National Heritage List inscription date 8 December 2004
We swear by the Southern Cross to stand truly by each other and fight to defend our rights and liberties.
Eureka Oath 1854
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The Eureka Stockade Gardens commemorate the Eureka rebellion—one of Australia's defining political and social moments and an event that gave rise to Australia's unique tradition of a 'fair go'.
Ingredients for a rebellion
At daybreak on 3 December 1854 a government force of British soldiers and Victorian police attacked a group of aggrieved gold miners at Ballarat, Victoria.Goldmining at the Eureka Lead, in Ballarat, commenced in 1852. By 1854 fortunes on the Eureka Lead were at a low ebb. Diggers had to dig deeper and spend more to find gold, but still they were limited to claims that were too small to be viable and were required to take out an expensive monthly gold licence, payable in advance whether they found gold or not. Those without a licence were remorselessly 'hunted' by gold commissioners and police, many of whom were tinged with petty tyranny and corruption.
The Eureka rebellion was fuelled by discontent with the mining licence, which the gold miners—or ‘diggers’ as they were known— claimed was taxation without representation and a tax upon labour. Miners were also unhappy with what they regarded as an unjust and corrupt colonial government.
Discontent brewed amongst the diggers and protest meetings were held. They chose an Irish digger, Peter Lalor, as their leader and several hundred diggers took up arms, vowing beneath the Southern Cross flag to fight together for their rights and liberty. A rough stockade built of mining timbers was constructed on a hillside at Eureka Lead. Within it diggers drilled and gathered weapons for the purpose of repelling the next licence-hunt. Emissaries were sent to nearby goldfields, to call more diggers to the fight.
On 3 December 1854 a government force of British soldiers and Victorian police stormed the stockade and a battle lasting less than an hour ensued. By the end of the conflict 33 miners and five soldiers were dead.
The rebellion led to a fairer goldfields system with the licence replaced by the cheaper Miners Right, giving miners the right to vote. Many see this act as the first steps on the path to Australia's democracy.
During the battle Peter Lalor was wounded and lost an arm. He subsequently entered the Victorian Parliament where he made a major contribution and subsequently served as Speaker almost until his death. His life reflected the Eureka story – of brave opposition to an oppressive government administration, and success in accessing the power of government for the good of his fellows.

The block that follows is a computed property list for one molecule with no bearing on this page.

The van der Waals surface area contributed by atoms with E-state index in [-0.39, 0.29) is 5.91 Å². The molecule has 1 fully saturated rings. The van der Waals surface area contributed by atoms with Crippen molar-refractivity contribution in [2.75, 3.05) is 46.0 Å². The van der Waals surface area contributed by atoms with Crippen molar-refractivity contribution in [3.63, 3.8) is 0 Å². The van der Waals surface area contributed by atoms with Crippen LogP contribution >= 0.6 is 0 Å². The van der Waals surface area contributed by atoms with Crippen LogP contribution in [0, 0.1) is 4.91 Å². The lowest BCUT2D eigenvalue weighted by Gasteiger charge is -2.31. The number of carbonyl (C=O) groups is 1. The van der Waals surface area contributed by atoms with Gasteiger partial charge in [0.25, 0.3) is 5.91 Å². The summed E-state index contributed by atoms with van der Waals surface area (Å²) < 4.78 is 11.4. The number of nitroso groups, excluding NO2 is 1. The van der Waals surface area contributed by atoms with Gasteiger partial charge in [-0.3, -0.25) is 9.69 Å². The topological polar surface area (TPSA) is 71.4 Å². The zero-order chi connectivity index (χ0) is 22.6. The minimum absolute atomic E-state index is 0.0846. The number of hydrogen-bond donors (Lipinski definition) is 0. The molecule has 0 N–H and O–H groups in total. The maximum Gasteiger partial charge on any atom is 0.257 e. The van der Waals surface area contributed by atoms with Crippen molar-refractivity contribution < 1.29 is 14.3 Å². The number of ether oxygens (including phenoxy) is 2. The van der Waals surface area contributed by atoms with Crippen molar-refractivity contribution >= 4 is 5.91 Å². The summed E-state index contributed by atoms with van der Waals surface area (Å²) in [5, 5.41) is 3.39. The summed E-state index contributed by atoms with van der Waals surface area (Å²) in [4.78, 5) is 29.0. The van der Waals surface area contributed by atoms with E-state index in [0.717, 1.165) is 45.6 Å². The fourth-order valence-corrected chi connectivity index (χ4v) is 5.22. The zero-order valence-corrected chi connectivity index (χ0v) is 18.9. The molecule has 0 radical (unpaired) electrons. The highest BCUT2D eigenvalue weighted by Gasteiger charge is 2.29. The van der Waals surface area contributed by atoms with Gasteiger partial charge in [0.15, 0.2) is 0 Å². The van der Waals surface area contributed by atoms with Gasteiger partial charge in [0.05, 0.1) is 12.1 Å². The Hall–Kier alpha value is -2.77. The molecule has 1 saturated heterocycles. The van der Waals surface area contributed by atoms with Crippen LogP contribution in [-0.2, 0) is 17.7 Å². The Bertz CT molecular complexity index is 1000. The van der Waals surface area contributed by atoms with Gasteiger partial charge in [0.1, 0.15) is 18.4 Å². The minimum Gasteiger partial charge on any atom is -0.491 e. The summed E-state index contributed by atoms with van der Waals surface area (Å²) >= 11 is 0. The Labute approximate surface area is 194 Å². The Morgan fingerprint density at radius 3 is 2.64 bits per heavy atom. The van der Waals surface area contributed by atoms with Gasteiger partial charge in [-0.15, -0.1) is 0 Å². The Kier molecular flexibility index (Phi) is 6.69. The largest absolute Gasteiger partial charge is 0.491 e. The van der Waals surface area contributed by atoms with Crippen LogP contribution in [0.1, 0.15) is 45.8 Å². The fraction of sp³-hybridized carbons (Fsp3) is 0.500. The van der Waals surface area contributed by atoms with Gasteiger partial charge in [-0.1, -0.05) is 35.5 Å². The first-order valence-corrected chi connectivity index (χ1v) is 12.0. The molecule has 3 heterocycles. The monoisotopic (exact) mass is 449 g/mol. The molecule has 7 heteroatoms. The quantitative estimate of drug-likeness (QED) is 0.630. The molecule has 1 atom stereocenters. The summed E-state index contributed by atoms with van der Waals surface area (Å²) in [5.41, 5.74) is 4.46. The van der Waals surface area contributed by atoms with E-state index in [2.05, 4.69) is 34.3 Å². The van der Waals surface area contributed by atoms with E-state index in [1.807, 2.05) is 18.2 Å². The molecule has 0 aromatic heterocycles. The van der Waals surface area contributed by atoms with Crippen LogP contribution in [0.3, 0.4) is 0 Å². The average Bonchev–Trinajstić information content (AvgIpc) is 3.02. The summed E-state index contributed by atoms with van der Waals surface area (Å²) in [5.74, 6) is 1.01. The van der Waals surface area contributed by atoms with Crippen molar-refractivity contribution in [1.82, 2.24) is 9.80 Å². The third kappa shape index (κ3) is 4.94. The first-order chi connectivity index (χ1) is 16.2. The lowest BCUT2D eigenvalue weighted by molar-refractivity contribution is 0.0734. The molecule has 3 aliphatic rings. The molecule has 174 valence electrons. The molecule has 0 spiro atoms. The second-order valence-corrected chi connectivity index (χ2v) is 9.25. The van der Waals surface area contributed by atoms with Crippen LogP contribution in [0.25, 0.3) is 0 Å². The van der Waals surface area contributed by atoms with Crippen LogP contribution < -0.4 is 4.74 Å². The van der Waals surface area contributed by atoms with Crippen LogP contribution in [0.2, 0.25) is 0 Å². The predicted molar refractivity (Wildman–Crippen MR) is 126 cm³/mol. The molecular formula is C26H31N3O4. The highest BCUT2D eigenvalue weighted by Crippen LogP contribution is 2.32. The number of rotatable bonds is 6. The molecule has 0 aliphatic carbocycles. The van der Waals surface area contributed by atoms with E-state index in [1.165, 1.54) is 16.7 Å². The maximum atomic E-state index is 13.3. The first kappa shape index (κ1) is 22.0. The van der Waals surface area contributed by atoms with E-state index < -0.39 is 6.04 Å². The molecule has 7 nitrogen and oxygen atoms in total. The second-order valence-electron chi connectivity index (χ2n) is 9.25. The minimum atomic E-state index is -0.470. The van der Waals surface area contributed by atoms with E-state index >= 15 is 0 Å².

The legacy of Eureka
The Eureka Rebellion as an historical event is well known among Australians. The principles that the miners at Eureka stood for – equality, fair treatment by government, and the right of those governed to take part in the democratic process – have become sacred to Australians. The Eureka spirit is often invoked as a by-word for democracy, and the Eureka or Southern Cross flag is an enduring symbol of Australian democracy and social empowerment. Eureka is ingrained in Australian culture through its representation in prose, poetry, art, theatre and film.
The rebellion also witnessed the now famous Eureka Oath spoken by rebel leader Peter Lalor in his speech to miners in the Eureka Stockade, under what was the very first appearance of the Southern Cross flag: `We swear by the Southern Cross to stand truly by each other, and fight to defend our rights and liberties’
Few events in our history can match the Eureka Rebellion for the political and social changes it wrought and for its embodiment of core Australian characteristics of a ‘fair go’ for all and ‘mateship’.
While there is little or no above-ground evidence of the event that took place at Ballarat, and while the exact location is not agreed upon, the Eureka Stockade Gardens are of outstanding heritage value to the nation for their association with this uncommon and highly significant event in the nation’s past. The place also has potential to yield archaeological evidence of the 1854 rebellion.
The inclusion of Eureka Stockade Gardens in the National Heritage List ensures that a unique and important moment on Australia’s path to a liberal democracy is remembered and understood by future generations of Australians.